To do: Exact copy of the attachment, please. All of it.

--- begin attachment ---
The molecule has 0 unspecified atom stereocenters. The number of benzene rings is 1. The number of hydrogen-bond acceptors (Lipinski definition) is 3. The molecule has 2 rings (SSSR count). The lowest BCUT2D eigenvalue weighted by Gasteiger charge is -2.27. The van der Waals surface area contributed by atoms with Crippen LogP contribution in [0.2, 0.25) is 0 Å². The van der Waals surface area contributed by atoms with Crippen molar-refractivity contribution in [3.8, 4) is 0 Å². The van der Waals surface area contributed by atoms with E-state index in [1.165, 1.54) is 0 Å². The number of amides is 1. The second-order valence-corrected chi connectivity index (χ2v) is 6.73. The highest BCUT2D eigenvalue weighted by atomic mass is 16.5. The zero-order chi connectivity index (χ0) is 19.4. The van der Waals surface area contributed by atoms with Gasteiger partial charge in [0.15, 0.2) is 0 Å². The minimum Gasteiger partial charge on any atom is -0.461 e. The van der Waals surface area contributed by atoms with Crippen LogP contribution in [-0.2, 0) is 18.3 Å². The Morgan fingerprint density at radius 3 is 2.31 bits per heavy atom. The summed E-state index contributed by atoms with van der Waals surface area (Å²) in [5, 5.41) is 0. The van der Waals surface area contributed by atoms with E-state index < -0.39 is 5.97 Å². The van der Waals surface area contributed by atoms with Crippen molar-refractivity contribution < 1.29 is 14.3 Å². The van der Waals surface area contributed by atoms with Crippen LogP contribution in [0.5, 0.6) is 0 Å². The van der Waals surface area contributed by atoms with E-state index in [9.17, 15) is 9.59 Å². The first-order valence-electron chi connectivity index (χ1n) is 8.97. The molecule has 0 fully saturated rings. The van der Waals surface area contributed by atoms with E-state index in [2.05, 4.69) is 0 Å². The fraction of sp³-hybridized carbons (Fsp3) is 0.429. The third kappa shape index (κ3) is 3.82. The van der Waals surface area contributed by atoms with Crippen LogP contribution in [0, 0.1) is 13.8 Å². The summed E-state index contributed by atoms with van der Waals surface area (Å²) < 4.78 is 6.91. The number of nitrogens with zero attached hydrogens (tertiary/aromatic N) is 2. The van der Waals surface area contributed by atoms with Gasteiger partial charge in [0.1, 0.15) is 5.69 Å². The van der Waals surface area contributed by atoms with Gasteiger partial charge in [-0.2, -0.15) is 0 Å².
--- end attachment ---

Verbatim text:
The molecule has 0 unspecified atom stereocenters. The number of benzene rings is 1. The number of hydrogen-bond acceptors (Lipinski definition) is 3. The molecule has 2 rings (SSSR count). The lowest BCUT2D eigenvalue weighted by Gasteiger charge is -2.27. The van der Waals surface area contributed by atoms with Crippen LogP contribution in [0.2, 0.25) is 0 Å². The van der Waals surface area contributed by atoms with Crippen molar-refractivity contribution in [3.8, 4) is 0 Å². The van der Waals surface area contributed by atoms with E-state index in [1.165, 1.54) is 0 Å². The number of amides is 1. The second-order valence-corrected chi connectivity index (χ2v) is 6.73. The highest BCUT2D eigenvalue weighted by atomic mass is 16.5. The zero-order chi connectivity index (χ0) is 19.4. The van der Waals surface area contributed by atoms with Gasteiger partial charge in [0.15, 0.2) is 0 Å². The minimum Gasteiger partial charge on any atom is -0.461 e. The van der Waals surface area contributed by atoms with Crippen LogP contribution in [-0.2, 0) is 18.3 Å². The Morgan fingerprint density at radius 3 is 2.31 bits per heavy atom. The summed E-state index contributed by atoms with van der Waals surface area (Å²) in [5, 5.41) is 0. The van der Waals surface area contributed by atoms with E-state index < -0.39 is 5.97 Å². The van der Waals surface area contributed by atoms with Crippen molar-refractivity contribution < 1.29 is 14.3 Å². The van der Waals surface area contributed by atoms with Crippen LogP contribution in [0.5, 0.6) is 0 Å². The van der Waals surface area contributed by atoms with E-state index in [9.17, 15) is 9.59 Å². The first-order valence-electron chi connectivity index (χ1n) is 8.97. The molecule has 0 fully saturated rings. The van der Waals surface area contributed by atoms with E-state index in [2.05, 4.69) is 0 Å². The fraction of sp³-hybridized carbons (Fsp3) is 0.429. The third kappa shape index (κ3) is 3.82. The van der Waals surface area contributed by atoms with Crippen LogP contribution in [0, 0.1) is 13.8 Å². The summed E-state index contributed by atoms with van der Waals surface area (Å²) < 4.78 is 6.91. The number of nitrogens with zero attached hydrogens (tertiary/aromatic N) is 2. The van der Waals surface area contributed by atoms with Gasteiger partial charge in [0.1, 0.15) is 5.69 Å². The van der Waals surface area contributed by atoms with Gasteiger partial charge in [-0.2, -0.15) is 0 Å².